Dangerous Reading

Many behavioral norms have become liberal over the years. Nowadays a woman can go to the restaurant without male companion, a teacher is allowed to wear jeans and tennis shoes and seeing a man with a ponytail isn’t shocking.

If one wants to startle, one has to come up with a more powerful way. I myself have chosen literature. It might sound lame but I’ve seen numerous different variations of consternation on people’s faces when I’ve recommended new Finnish – yeah, here come the horrible words – young adult fiction for them to read.

“Why on earth should I read young adult fiction?”, cried out a student in a writing class years ago. I remember my confusion but not my answer anymore. The asker taught Finnish in junior high school which increased my astonishment. But they haven’t been the only one to ask the same question, either out loud or in their minds.

In the background, there might be an idea of youth as its own separate and different group. Matters of the youth don’t concern me, grown-ups think. Yeah, things like love, friendship, sexuality, fear, family relations, searching for oneself, being different, money issues, questions of life philosophy and moral dilemmas aren’t parts of the adult world. Or wait a minute.

The youth’s world is too different, a grown-up states – and grabs a book that depicts a manor romance in the 19th century. Or solving murders in the underworld.

I have a theory. It might be wrong and it’s certainly totally unscientific.

I suspect that some grown-ups are afraid of youth. It is a wild time: big decisions about one’s own future, emotional storms and increasing consciousness of oneself and the world. Youth is a very physical time: fast growth in height, widening hips, voices that become lower, excessively active sets of sebaceous glands, starting periods, sweating, new body hair.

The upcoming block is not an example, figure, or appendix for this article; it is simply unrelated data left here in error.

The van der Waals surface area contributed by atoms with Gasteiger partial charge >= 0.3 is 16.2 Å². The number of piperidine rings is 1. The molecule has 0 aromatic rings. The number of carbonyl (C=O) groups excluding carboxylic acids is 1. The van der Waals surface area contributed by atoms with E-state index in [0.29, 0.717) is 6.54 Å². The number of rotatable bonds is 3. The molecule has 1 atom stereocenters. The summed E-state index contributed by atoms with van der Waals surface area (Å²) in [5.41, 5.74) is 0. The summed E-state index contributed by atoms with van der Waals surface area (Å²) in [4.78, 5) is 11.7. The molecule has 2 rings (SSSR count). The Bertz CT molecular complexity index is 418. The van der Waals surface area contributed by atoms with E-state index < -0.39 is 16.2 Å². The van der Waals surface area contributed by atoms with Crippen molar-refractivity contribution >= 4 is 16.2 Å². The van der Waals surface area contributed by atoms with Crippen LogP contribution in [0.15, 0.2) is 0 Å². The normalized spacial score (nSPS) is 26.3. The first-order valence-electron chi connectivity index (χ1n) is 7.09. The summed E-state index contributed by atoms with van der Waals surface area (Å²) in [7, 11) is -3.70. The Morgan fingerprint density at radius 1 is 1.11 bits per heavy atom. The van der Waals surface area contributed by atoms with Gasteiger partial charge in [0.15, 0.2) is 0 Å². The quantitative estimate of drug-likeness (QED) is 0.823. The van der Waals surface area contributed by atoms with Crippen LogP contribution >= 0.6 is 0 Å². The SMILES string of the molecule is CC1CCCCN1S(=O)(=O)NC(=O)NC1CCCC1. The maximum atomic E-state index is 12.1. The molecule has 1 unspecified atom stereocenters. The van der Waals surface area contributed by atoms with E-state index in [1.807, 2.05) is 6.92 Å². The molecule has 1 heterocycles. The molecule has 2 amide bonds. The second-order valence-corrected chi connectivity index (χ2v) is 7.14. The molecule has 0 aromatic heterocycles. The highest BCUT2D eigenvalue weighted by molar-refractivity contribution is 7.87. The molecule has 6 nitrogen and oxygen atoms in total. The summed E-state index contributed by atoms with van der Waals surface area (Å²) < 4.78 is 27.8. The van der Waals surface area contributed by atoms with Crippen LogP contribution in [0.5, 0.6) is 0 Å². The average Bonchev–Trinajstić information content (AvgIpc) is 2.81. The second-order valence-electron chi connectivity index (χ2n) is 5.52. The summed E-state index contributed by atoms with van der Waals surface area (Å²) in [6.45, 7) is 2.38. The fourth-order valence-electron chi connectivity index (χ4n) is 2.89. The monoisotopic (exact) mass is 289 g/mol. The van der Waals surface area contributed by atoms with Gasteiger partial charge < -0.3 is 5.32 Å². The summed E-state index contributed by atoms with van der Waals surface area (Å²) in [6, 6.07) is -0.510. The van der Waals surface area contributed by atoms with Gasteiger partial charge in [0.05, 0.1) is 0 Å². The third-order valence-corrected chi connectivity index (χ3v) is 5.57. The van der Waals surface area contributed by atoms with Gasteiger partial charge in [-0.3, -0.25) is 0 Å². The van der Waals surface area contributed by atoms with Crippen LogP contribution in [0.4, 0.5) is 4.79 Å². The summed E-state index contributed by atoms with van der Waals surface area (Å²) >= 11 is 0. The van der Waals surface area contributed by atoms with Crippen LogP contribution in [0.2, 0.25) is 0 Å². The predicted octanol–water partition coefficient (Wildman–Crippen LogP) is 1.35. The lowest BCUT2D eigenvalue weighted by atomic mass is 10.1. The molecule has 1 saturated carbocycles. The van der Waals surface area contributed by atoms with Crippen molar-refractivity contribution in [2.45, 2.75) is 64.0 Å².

Youth involves a huge amount of things that happen for the first time in one’s life. Many grown-ups wouldn’t dare to be young anymore because it would be uncontrollable and scary. And that’s why also books that depict the life of the young are scary.

A good text makes the reader feel. The reader often identifies with the protagonist and searches for similarities with their own life. The book can awaken memories, also painful ones. The mere subject isn’t enough, of course, good language is also needed. There is a wide spectrum of expression in young adult fiction. It’s sensitive, blatant, vigorous and expressive. There’s no one way to say.

It’s all about so much more than the novel character’s age and life situation. Imaginative literature is literature about us human beings, our humanities and our big questions.

The reader doesn’t have to be in exactly the same situation with the people in the text they read in order to get experience, ideas and sometimes even answers. And the answers usually stem from the reader themselves, not from the book being read. But the book helps to see them.

It does sound scary.

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